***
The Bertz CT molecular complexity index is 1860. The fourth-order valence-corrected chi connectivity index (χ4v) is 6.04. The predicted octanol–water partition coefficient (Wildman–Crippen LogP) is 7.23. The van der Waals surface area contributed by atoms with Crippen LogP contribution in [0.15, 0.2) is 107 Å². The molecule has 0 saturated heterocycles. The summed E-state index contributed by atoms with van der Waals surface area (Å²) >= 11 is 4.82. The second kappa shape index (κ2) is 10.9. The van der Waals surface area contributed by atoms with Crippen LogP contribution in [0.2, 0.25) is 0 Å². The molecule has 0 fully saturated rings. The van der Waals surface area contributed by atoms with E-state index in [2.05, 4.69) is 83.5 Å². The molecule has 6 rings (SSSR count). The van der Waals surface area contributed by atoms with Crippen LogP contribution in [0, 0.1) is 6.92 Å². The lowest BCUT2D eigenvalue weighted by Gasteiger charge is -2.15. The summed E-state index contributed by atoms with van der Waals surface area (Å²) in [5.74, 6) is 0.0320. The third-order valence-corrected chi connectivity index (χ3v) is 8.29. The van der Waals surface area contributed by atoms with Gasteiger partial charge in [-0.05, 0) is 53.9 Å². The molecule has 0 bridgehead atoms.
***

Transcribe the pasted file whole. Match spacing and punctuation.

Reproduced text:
The Bertz CT molecular complexity index is 1860. The fourth-order valence-corrected chi connectivity index (χ4v) is 6.04. The predicted octanol–water partition coefficient (Wildman–Crippen LogP) is 7.23. The van der Waals surface area contributed by atoms with Crippen LogP contribution in [0.15, 0.2) is 107 Å². The molecule has 0 saturated heterocycles. The summed E-state index contributed by atoms with van der Waals surface area (Å²) >= 11 is 4.82. The second kappa shape index (κ2) is 10.9. The van der Waals surface area contributed by atoms with Crippen LogP contribution in [0.2, 0.25) is 0 Å². The molecule has 0 fully saturated rings. The van der Waals surface area contributed by atoms with E-state index in [2.05, 4.69) is 83.5 Å². The molecule has 6 rings (SSSR count). The van der Waals surface area contributed by atoms with Crippen LogP contribution in [0, 0.1) is 6.92 Å². The lowest BCUT2D eigenvalue weighted by Gasteiger charge is -2.15. The summed E-state index contributed by atoms with van der Waals surface area (Å²) in [5.74, 6) is 0.0320. The third-order valence-corrected chi connectivity index (χ3v) is 8.29. The van der Waals surface area contributed by atoms with Gasteiger partial charge in [-0.05, 0) is 53.9 Å². The molecule has 0 bridgehead atoms.